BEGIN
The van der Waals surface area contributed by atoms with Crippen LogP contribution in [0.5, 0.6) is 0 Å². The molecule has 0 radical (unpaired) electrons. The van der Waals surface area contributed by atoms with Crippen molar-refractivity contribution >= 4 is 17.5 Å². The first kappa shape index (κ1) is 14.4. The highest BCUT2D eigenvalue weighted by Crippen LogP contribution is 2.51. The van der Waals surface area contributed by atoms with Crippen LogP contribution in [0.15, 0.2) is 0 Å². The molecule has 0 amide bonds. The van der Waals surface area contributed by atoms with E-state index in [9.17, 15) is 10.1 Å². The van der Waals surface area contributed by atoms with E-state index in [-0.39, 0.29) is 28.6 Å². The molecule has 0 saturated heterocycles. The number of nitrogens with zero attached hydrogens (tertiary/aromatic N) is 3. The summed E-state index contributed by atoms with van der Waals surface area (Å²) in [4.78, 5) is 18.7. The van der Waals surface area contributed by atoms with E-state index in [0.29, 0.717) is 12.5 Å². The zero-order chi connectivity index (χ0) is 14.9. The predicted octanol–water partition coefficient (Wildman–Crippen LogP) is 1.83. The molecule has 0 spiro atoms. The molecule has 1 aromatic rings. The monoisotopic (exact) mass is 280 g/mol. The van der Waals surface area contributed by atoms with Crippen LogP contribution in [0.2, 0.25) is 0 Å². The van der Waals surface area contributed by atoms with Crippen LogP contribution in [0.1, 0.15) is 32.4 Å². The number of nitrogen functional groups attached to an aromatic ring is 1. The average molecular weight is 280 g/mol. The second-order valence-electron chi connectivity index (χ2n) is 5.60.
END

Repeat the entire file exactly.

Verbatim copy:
The van der Waals surface area contributed by atoms with Crippen LogP contribution in [0.5, 0.6) is 0 Å². The molecule has 0 radical (unpaired) electrons. The van der Waals surface area contributed by atoms with Crippen molar-refractivity contribution >= 4 is 17.5 Å². The first kappa shape index (κ1) is 14.4. The highest BCUT2D eigenvalue weighted by Crippen LogP contribution is 2.51. The van der Waals surface area contributed by atoms with Crippen LogP contribution in [0.15, 0.2) is 0 Å². The molecule has 0 amide bonds. The van der Waals surface area contributed by atoms with E-state index in [9.17, 15) is 10.1 Å². The van der Waals surface area contributed by atoms with E-state index in [-0.39, 0.29) is 28.6 Å². The molecule has 0 saturated heterocycles. The number of nitrogens with zero attached hydrogens (tertiary/aromatic N) is 3. The summed E-state index contributed by atoms with van der Waals surface area (Å²) in [4.78, 5) is 18.7. The van der Waals surface area contributed by atoms with E-state index in [0.29, 0.717) is 12.5 Å². The zero-order chi connectivity index (χ0) is 14.9. The predicted octanol–water partition coefficient (Wildman–Crippen LogP) is 1.83. The molecule has 0 spiro atoms. The molecule has 1 aromatic rings. The monoisotopic (exact) mass is 280 g/mol. The van der Waals surface area contributed by atoms with Crippen LogP contribution in [0.2, 0.25) is 0 Å². The van der Waals surface area contributed by atoms with Crippen LogP contribution in [0.1, 0.15) is 32.4 Å². The number of nitrogen functional groups attached to an aromatic ring is 1. The average molecular weight is 280 g/mol. The second-order valence-electron chi connectivity index (χ2n) is 5.60.